Instead of forcing employers to recognize the health needs of mothers and babies, the law has had little effect on labor practices. Employers are either unaware of the law or fail to meet minimal standards, such as privacy and cleanliness. The federal government has offered state breastfeeding coalitions the funding needed to reach out to businesses and inform them of the new law’s requirements.
            Breastfeeding became important to the health care law when it became labeled a preventative health measure for both the mother and baby. Marsha Walker, lactation consultant and registered nurse, said breastfeeding is vital for babies because breast milk boosts the baby’s immune system to prevent sickness.
             “It’s extremely important to prevent leukemia, cancer and diabetes. It’s not just to prevent ear infections. It’s protection from both common and serious illnesses,” Walker said.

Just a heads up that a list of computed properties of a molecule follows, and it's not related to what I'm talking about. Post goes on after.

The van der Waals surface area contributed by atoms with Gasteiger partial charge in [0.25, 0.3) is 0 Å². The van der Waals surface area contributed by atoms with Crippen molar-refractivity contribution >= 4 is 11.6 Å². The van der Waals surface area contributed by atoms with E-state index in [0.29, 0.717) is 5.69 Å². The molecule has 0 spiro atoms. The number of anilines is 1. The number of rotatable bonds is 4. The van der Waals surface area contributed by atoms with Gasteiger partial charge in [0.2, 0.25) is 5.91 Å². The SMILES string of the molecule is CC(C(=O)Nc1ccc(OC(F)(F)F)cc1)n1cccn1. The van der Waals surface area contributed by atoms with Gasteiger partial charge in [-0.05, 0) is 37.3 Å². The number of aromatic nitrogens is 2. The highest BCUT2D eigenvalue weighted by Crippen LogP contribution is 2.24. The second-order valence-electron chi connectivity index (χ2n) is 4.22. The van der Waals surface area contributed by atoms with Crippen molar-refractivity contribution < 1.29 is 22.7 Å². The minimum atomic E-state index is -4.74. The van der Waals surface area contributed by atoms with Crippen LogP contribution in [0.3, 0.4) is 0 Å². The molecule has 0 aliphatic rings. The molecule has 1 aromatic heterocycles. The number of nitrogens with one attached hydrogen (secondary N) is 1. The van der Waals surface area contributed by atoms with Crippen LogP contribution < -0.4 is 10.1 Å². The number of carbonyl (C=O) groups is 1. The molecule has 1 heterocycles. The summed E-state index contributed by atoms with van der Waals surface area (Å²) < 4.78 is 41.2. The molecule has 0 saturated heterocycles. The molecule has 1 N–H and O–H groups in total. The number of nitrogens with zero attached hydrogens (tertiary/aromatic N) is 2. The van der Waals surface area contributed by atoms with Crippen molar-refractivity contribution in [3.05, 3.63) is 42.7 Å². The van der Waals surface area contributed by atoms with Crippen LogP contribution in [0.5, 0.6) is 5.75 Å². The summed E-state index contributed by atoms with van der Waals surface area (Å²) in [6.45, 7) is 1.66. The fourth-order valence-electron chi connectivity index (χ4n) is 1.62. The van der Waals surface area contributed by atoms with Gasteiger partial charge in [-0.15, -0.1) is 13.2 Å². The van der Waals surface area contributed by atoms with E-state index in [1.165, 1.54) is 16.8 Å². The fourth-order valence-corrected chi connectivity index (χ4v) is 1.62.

Breastfeeding also preserves the mother’s health, Walker said, because the chance reproductive cancers and cardiac problems are more likely to occur when the body does not express breast milk.
If better enforced, federal law could level the playing field for mothers, especially low-income women who do not always have the option of staying home after-baby. When the rate of breastfeeding among women aged 19 to 35 was broken down among class, race and education, a 2007 survey by the Centers for Disease Control found clear disparities.
Black women, women with only a high school degree or less and women receiving WIC, a nutritional program for low-income women, infants and children, breast-fed less than other groups.